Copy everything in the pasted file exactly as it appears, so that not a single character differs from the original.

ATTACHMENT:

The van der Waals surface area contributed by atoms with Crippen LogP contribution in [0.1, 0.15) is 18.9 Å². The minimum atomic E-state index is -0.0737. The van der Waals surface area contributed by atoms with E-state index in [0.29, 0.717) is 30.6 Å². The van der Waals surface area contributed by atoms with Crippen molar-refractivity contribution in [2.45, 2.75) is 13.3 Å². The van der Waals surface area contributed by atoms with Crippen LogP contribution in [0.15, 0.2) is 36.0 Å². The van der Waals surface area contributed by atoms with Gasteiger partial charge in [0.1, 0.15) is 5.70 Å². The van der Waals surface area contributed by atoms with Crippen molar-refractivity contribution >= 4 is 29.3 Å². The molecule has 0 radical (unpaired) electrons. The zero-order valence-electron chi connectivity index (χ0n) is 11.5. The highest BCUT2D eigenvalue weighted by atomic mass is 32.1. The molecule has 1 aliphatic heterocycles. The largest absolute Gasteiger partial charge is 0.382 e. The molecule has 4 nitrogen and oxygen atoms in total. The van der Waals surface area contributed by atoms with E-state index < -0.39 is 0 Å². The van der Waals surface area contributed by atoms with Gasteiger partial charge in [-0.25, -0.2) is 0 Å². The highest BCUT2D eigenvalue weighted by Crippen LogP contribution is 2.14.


The van der Waals surface area contributed by atoms with Crippen LogP contribution in [0.1, 0.15) is 18.9 Å². The minimum atomic E-state index is -0.0737. The van der Waals surface area contributed by atoms with E-state index in [0.29, 0.717) is 30.6 Å². The van der Waals surface area contributed by atoms with Crippen molar-refractivity contribution in [2.45, 2.75) is 13.3 Å². The van der Waals surface area contributed by atoms with Crippen LogP contribution in [0.15, 0.2) is 36.0 Å². The van der Waals surface area contributed by atoms with Gasteiger partial charge in [0.1, 0.15) is 5.70 Å². The van der Waals surface area contributed by atoms with Crippen molar-refractivity contribution >= 4 is 29.3 Å². The molecule has 0 radical (unpaired) electrons. The zero-order valence-electron chi connectivity index (χ0n) is 11.5. The highest BCUT2D eigenvalue weighted by atomic mass is 32.1. The molecule has 1 aliphatic heterocycles. The largest absolute Gasteiger partial charge is 0.382 e. The molecule has 4 nitrogen and oxygen atoms in total. The van der Waals surface area contributed by atoms with E-state index < -0.39 is 0 Å². The van der Waals surface area contributed by atoms with Gasteiger partial charge in [-0.25, -0.2) is 0 Å². The highest BCUT2D eigenvalue weighted by Crippen LogP contribution is 2.14.